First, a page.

On the list of things I have trouble accepting is the notion that Ronda Rousey somehow needs protection from other humans.
Despite overwhelming evidence to the contrary, the first female titleholder in the UFC hasn't been immune from this kind of talk throughout her short career.
Hey, haters gonna hate. But this is more than that.
Fighters, members of the media, even insiders at Zuffa ... they've felt compelled to suggest Rousey is currently being handled -- that is, positioned as advantageously as possible without the specter of a real threat.
That Liz Carmouche, her challenger on Saturday, is the safest fight the UFC could have made for Rousey.
That real opponents, like Cris "Cyborg" Santos, are being kept away for fear of running a potential box office star into the ground.
That UFC president Dana White is such a fan he's willing to manipulate Rousey's career in the cage with the goal of keeping her "safe." (Yet, when has any UFC champion received such treatment?)
Even if there's truth to any of that, is there no worse place to hide than the Octagon? Fighters who aren't good enough will get exposed. That's how it's been. That's always how it will be.
This is part of the reason it's comical to envision a girl with a chainsaw for a mother and a competitive background straight out of Sparta requiring, let alone accepting, a professional life jacket.
If Carmouche isn't up to snuff -- a judgment I'm not willing to make, though Rousey is deservedly a significant favorite -- others will be. The UFC is introducing a new division on Saturday, not just a new champion. It takes time to cultivate serious threats, the type Rousey has always pursued. They'll come and if Rousey is as good as she appears to be, she'll eagerly meet those challenges.
The more Rousey's story has gotten play leading up to her Feb. 23 title defense against Carmouche at UFC 157 in Anaheim, Calif., the clearer it is that she has all the makings of a special breed.
Among the most frequent questions I hear when talking mixed martial arts is: "Why do these people feel compelled to step in a cage and fight?"
There's no such thing as standard definition of a fighter. MMA is a melting pot. Athletes come from troubled backgrounds. Many found the sport because it offered a new level of competitiveness. Many need to make rent, and waiting tables sounds like hell compared to an elbow to the eye socket.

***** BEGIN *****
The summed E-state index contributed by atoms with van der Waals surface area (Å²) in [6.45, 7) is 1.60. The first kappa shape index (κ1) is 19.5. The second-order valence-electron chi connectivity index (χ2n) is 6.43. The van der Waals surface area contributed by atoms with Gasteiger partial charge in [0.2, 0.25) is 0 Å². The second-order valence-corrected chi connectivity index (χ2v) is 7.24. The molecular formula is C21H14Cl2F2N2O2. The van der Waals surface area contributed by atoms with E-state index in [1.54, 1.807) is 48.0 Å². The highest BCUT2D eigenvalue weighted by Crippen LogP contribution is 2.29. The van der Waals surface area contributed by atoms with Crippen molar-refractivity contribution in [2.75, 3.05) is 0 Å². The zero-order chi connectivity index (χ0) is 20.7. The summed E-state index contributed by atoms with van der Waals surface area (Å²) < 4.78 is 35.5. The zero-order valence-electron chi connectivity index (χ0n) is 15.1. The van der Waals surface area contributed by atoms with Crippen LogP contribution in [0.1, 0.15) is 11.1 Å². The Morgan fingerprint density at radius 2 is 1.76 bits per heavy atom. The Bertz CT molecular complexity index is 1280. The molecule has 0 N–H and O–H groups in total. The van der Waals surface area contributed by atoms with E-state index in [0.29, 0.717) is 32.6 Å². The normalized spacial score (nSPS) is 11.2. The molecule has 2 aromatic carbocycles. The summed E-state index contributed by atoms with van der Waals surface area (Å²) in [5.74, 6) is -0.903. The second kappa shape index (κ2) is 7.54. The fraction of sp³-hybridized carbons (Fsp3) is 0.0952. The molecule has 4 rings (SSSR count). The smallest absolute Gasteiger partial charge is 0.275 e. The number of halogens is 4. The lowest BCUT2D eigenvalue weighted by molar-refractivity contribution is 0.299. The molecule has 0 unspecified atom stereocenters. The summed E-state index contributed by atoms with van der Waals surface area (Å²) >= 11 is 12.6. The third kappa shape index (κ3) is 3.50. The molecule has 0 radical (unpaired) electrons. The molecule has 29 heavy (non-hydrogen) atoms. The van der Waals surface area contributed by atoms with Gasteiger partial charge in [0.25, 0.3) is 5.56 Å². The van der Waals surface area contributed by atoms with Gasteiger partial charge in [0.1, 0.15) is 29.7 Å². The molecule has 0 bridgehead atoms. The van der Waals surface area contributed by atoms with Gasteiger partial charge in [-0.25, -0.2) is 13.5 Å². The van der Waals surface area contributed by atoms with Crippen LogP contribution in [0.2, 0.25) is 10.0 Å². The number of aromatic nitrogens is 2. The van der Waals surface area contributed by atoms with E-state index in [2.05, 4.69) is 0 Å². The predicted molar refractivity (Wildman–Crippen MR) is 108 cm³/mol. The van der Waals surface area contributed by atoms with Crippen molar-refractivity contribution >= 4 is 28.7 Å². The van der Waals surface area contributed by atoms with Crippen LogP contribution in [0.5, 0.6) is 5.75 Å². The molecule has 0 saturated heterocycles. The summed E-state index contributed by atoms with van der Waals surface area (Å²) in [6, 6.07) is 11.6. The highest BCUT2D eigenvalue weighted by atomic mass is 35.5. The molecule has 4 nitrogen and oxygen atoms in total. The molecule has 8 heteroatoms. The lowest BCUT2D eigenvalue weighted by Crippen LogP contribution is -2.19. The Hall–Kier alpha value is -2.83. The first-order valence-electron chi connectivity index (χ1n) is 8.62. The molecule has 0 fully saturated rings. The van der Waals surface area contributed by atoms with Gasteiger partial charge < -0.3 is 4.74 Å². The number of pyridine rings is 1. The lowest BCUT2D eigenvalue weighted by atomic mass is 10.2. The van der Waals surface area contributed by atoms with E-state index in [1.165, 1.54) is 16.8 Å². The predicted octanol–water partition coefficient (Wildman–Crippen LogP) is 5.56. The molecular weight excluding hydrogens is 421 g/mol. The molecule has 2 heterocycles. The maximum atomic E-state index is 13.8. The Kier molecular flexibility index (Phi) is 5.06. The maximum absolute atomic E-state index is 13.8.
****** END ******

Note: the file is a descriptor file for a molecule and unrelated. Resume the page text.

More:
Rousey walked a path marked with tribulation and triumph. Were it not for those highs and lows, she never would have been positioned like she is today.
Losing her father to suicide made Rousey angry. (Fuel.) Losing a father to suicide meant a new life for a struggling family. (Matchsticks.) Losing a father to suicide meant her mom, the grizzly, needed to snap her child out of a funk. (Boom.) At no point was sheltering part of the equation.
Prior to beating Miesha Tate for the Strikeforce 135-pound title last year, Rousey outlined in the Telegraph how lame it was for anyone to label her protected.
When she was 11, doing judo, she broke a big toe. It was her first "serious" injury. Rousey's mother, Dr. Ann Maria Rousey DeMars, a judo world champion, didn't care about her daughter's tears. Rousey was told to run laps around the mat, and she did. The lesson was: "Sometimes you have to fight when you're injured. You need to know you're capable of that."
When Rousey was 15, three broken bones in her foot didn't stop mom from sending her daughter upstate without a coach to a judo tournament hosted by one of her fiercest rivals at the time.
The lesson there, Rousey wrote, "You need to know you can win anyway."
By the time she was 16, having endured smashed noses, cauliflowered ears and black eyes aplenty, Rousey tore an ACL in practice. Mom made her finish training that night and made her return to the gym in the morning. As it turned out the ACL was shredded. So as she recovered from surgery, Rousey found other ways to train, other ways to improve.
Rousey wrote about having her arm snapped at a German judo competition. She mentioned that she wouldn't stop. Refused to stop. She won. She wrote about tearing the meniscus in her knee a week before a major competition, only to soldier on and win bronze. On and on and on.
Three days before her first pro fight, Rousey was bitten by a pit bull and needed nine stitches in her foot. Her response was to ask the doctor if she risked permanent injury by competing. He said no, so she went ahead and won in 25 seconds.
This is the last woman who needs protecting.
To say otherwise is to ignore Rousey's experience on this planet so far.